I take my time, I choose the right gear, watch engine and transmission temperatures, and I give myself lots of room to maneuver. I’ve had no issues whatsoever.

I only offer my experience for what it’s worth.




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By the way, here is some good reading to help decipher all the acronyms and tow jargon.



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what about two adults with a combined weight of about 325 plus two dogs and a tank of gas plus misc cargo (clothes, food, etc) not to exceed another 300 lbs plus our weight of 325 lbs. We are looking at travel trailer max weight of 3750 and that is the absolute maximum weight we would consider.
Your still forgetting something. If your looking at a high wall TT with a GVWR of 3700 pounds you need to subtract approx 20% for wind resistance. If your looking at a tent trailer, which would be your only real option keep it on the smaller size. Weight adds up really fast and you likely could wind up actual scaling far more that your guessing.
Now there is one thing not discussed yet. On a lot of vehicles the trans oil cooler has been causing clunking noise. There has been a few reports of dealers removing them to satiafy complaints.
 

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Your still forgetting something. If your looking at a high wall TT with a GVWR of 3700 pounds you need to subtract approx 20% for wind resistance.
I’m curious to know where you found this. I just went back to the MDX manual and I don’t see anything about this. I do know that when we used to tow with our minivan (obviously not the same trailer) it did talk about the frontal surface area considerations, but not Acura.

Incidentally, while reading the manual again I noticed that the 5000 lbs limit assumes TWO occupants with 15 lbs of cargo each, as long as it’s the 4WD version with transmission cooler. I’ve corrected that in my post above.


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Here we are with our 2nd generation MDX(2011). We did have reinforcement to our receiving hitch and we travel with 2 adults, half full propane, minimal fresh water.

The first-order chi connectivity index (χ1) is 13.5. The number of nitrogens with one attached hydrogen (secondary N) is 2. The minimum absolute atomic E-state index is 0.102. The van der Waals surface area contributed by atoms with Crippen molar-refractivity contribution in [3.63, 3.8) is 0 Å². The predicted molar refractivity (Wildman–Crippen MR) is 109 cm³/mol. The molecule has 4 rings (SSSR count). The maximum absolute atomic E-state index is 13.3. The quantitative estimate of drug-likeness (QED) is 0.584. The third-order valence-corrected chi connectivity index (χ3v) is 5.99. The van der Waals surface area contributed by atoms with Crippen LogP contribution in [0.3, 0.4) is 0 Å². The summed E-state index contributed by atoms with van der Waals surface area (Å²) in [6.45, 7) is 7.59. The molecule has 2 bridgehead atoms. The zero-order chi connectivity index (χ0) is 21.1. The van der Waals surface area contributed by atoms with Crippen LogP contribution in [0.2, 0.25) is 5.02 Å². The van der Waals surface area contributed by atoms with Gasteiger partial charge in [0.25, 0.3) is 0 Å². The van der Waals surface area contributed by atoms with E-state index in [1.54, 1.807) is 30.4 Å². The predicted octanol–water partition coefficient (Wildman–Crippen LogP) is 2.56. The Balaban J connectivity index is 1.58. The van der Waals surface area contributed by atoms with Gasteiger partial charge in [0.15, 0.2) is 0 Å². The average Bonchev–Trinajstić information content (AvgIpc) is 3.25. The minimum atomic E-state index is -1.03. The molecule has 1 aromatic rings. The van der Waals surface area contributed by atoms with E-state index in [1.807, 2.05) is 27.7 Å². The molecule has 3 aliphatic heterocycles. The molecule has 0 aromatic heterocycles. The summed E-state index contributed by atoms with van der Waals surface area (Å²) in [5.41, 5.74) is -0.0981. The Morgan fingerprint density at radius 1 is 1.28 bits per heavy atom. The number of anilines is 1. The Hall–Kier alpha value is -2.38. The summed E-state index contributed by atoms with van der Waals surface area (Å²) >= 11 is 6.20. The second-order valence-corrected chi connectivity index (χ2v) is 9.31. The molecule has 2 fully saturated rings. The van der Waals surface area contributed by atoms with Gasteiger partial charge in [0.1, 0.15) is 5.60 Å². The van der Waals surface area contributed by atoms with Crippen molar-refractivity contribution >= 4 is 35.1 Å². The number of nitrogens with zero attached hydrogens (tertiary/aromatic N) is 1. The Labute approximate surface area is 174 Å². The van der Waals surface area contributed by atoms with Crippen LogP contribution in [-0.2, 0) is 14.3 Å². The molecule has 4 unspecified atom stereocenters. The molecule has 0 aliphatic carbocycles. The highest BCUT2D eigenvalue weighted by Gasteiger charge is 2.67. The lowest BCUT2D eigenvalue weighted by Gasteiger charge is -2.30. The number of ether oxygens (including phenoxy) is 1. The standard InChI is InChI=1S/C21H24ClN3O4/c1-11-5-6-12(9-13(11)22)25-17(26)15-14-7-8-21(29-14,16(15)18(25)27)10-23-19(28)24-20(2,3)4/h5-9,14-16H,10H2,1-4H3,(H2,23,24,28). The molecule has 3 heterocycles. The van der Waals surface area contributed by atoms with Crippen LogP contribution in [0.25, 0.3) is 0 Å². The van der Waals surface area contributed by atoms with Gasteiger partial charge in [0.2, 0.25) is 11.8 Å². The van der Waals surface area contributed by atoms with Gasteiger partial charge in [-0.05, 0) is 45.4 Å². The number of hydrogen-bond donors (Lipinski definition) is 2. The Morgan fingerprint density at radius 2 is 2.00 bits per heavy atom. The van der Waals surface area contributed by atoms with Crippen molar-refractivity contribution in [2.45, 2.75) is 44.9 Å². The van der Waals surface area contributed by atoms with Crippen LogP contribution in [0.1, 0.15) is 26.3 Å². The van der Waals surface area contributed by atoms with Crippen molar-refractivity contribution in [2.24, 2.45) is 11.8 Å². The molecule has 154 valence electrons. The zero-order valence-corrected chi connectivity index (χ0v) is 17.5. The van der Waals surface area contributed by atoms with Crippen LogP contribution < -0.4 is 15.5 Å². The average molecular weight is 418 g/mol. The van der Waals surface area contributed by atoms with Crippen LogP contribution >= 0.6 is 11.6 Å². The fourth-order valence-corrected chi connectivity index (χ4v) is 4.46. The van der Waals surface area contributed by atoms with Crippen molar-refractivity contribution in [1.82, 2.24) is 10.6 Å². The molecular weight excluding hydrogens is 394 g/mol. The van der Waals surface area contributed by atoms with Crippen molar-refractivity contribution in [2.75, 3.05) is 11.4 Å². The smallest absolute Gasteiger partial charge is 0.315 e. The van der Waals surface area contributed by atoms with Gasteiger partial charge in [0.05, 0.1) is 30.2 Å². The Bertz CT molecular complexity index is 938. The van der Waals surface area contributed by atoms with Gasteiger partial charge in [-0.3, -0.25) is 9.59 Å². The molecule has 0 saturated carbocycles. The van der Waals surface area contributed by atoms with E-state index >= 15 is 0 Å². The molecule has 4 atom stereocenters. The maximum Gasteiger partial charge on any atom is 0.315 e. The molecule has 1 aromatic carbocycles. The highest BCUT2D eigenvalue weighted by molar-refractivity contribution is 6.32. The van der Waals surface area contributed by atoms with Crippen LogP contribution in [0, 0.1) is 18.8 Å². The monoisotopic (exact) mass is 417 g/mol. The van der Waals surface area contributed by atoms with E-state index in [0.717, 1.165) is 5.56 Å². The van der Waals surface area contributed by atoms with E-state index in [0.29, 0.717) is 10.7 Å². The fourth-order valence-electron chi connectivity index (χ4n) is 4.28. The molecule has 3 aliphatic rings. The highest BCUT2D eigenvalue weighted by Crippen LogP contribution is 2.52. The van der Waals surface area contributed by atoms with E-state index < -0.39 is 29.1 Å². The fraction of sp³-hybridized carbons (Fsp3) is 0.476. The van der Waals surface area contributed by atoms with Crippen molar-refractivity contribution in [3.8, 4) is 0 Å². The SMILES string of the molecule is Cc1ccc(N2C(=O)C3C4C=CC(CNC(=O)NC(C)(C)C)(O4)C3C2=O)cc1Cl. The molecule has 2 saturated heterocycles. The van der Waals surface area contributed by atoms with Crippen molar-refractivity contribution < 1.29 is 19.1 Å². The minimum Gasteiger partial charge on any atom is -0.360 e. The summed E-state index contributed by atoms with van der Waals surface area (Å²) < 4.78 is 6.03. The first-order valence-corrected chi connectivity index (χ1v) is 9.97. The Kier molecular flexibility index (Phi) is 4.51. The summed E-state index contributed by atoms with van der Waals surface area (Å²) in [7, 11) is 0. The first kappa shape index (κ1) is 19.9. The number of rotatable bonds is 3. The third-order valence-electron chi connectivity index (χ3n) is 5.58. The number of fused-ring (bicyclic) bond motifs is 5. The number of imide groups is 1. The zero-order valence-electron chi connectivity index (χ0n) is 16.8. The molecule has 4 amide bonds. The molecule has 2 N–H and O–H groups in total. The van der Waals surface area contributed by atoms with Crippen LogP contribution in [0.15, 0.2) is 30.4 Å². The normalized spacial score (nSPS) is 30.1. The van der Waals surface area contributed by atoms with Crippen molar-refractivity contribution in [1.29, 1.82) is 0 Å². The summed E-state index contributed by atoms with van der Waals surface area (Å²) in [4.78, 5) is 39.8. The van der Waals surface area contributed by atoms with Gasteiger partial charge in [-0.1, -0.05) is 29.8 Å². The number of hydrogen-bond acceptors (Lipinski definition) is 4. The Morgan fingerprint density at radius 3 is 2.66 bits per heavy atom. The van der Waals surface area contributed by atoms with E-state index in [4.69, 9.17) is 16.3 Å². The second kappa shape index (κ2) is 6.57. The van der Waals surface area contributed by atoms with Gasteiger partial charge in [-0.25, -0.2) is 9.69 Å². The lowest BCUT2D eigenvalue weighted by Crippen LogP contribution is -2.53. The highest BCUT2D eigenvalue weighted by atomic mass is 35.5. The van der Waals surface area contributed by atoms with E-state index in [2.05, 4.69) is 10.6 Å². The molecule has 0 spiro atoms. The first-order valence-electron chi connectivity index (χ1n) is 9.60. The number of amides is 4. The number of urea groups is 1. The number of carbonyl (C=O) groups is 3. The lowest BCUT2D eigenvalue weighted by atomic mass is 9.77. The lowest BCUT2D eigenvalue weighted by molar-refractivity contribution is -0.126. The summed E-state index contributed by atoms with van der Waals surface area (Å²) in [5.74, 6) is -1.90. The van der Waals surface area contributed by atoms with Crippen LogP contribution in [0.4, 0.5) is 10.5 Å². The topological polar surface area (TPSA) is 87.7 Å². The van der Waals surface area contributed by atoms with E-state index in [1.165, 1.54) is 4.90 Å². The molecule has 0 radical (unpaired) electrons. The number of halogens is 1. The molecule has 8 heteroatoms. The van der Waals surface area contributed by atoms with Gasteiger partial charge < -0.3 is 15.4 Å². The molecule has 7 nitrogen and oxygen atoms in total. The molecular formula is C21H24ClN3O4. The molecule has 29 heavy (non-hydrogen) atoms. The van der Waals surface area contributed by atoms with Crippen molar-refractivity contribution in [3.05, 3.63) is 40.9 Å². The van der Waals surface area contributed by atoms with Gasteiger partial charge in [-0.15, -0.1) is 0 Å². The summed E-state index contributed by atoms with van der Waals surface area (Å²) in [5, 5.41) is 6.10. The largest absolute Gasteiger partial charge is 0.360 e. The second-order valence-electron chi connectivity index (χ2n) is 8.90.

Adjustments.jpg



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In summary, the 5000 lb limit assumes two passengers of 150 lbs each along with 15 lbs of cargo each. If you add other passengers and cargo you are supposed to subtract that from the 5000 lbs limit.

There are many who will tell me (and have told me) that I should not tow what I do. But I tow a travel trailer with a dry weight of 4300 lbs. My wife and I plus 2 younger kids travel in the vehicle. Any cargo goes in the trailer and we pack light, including keeping the water tank empty and buying our food local when possible.

We are on the limit. I have been through the CAT scales and we are over the allowed total combined weight by 100 lbs. That represents 1% overweight. I am not telling you this as an endorsement of towing at max capacity. But I can tell you that the MDX is a very capable tow vehicle. I have used it in the mountains of New Hampshire and Vermont without trouble and have been very impressed by its ability both in normal and “tight” spots. I use a properly set up WDH, brake controller, and I have two friction anti-sway bars. When hitched up I have 1/2” of difference between the front and rear fender measurements.

Crosswinds are noticeable because the rear suspension tends to squat when the trailer is being pushed on the side by wind. It doesn’t push the vehicle off course, but it’s noticeable. After you’ve been driving for a bit though you get used to it.

I take my time, I choose the right gear, watch engine and transmission temperatures, and I give myself lots of room to maneuver. I’ve had no issues whatsoever.

I only offer my experience for what it’s worth.




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Godspeed. Only thing I'd recommend are better than OEM rotors/pads.
 

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All towing ratings for all vehicles are calculated using a flat bed trailer with XXX pounds of dead.